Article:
Our Far East Film Festival 2023 continues with a choral and familiar story, that of Gaga by Laha Mebow, closing the trilogy on Taiwals. The story of a Taiwanese family that loses its grandfather and acquires a grandchild: the circle of life continues, between ups and downs, to restart together.
Let’s start our review of Gagail film by Laha Mebow presented to Far East Film Festival 2023, saying that it is pleasant to find such a welcoming and warm film in the selection, just like the Taiwanese family it wants to tell. But also repulsive and contradictory, just like all the nuclei of relatives we’ve had to deal with in our lives. Written by the director together with Hsieh Hui-ching, the film represents the closure of the trilogy dedicated to the Tayal, the oldest Taiwanese tradition now in disuse. Of this – among many aspects – the film speaks: of the universal and timeless clash of the old with the new, and of trying to find a new compromise – and a way to be able to communicate – for the new generations.
“Gaga” is a name that indicates the Taiwanese tradition, often no longer considered or respected by young people. The film tries to ask itself: how can tradition and modernity coexist? The members – many – of the family at the center of this story try to understand it: amiable, rejecting, unpleasant, taciturn, loud. When the grandfather, who was not only the patriarch but also the spiritual guide of the family, dies leaving a seemingly unfillable void in the family, increasingly adrift and trying to pave its own path in Taiwan and in the world, one of the daughters takes care of it to get pregnant bringing, in parallel and poetically, a possible new life in the nucleus. On the one hand the girl’s family, divided between political commitment and debts to be paid, on the other that of uncles-cousins, who are left with nothing but the piece of land bequeathed to them by the old man. Then there is the grandmother, now a widow without her other half, who tries to keep the pieces of her children and grandchildren together and at the same time act as a guide for what is to come from now on. The use of the handheld camera, the dirty photography, the dialogues as simple as they are noisy, are all ploys to bring out the independent side of the film and its almost documentary look, almost stolen from the daily life of this family.
Far East Film Festival 25: “In this post-pandemic edition we are confident of a sold out audience”
In Gaga there are all the typical elements of any family at any latitude, combined with local folklore and cultural assets, such as killing a pig as a good omen for an important event. Have Mebow wanted to close his “ideal” trilogy that began in 2010 with Finding Sayun and continued with Hang in There, Kids!dedicated to safeguarding the local indigenous traditions of the country, to try to photograph what is and above all what will be, what could be the way forward in order not to forget or betray the fundamental and important aspects of tradition, without for this reason locking oneself up with blinders towards change and evolution. The intimate story thus becomes universal, it can speak to each of us, and works at its best in the choral scenes, in which the characters talk to each other, without letting the other finish the sentences, without articulate them well, just as happens in large families who live together, perhaps in a single building, anywhere in the world. Speaking of dialogues, another theme of the film seems to be thegenerational incommunicability, which often concerns all of us: it is told to us through the character of the boyfriend who comes from New Zealand and does not speak a word of Taiwanese but only English, having grown up overseas. The incommunicability is also the one inside the nucleus, which is not always able to tell each other everything she would like and how she would like but at the same time she never stops trying, showing heart and openness. Even the grandmother, so apparently anchored to her own traditions, from working the land to respecting the elderly.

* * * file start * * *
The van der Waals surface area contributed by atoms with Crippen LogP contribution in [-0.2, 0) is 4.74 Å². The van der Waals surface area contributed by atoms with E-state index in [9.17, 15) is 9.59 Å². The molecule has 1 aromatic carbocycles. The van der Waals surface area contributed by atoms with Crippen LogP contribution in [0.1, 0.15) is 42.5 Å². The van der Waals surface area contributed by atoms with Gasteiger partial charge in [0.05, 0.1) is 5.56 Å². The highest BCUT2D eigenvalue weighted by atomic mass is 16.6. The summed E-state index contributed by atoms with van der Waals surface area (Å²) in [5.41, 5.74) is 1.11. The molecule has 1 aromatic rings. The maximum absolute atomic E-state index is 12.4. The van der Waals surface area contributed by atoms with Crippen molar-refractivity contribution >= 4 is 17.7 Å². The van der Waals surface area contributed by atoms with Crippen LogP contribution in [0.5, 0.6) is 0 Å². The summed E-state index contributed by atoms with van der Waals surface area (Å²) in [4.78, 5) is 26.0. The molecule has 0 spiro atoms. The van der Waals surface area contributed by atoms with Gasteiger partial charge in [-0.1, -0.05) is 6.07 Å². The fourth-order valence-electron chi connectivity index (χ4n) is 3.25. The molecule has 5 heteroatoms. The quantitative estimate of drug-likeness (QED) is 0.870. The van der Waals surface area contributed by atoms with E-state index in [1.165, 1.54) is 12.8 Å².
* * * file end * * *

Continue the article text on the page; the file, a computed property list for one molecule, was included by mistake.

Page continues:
It’s not just about Gaga tradition but about culture and belonging, for translated. What does it mean to belong to a people (or what’s left of it?) if only 2.42% of the population of Taiwan is she aboriginal? Turning tradition into commerce, as did the protagonist family who organize tours for tourists with the grandfather who knows all the historical anecdotes of the place and the grandson who can play the mouth harp and can entertain the customers? The feature film also acquires a double meaning off the screen, where Laha Mebow was the first indigenous woman to win Best Director at the 2022 Golden Horse Awards. She too comes full circle, just like the protagonist family of her film. A great result, which we hope will do Taiwanese cinema good and bring it good luck. Without having to sacrifice any pigs.
We close our review of Gaga happy to have found a film that is as indigenous as it is universal, which can speak at all latitudes through the intimate and attentive eye of director Laha Mebow. A choral story, which acquires its strength above all in the noisy and confusing group scenes, while trying to reflect on the conjunctions between past and future, between tradition and modernity, between generational comparisons and circles of life that close and open in a poetic way .
Because we like it
- The family at the center of the story, which speaks to all of us.
- Choral scenes.
- The themes addressed, between tradition and incommunicability.
- Almost documentary direction and photography.
- This extremely “indie” aspect of it may not appeal to everyone.
- Some interpreters are immature, but this is also what embellishes the film.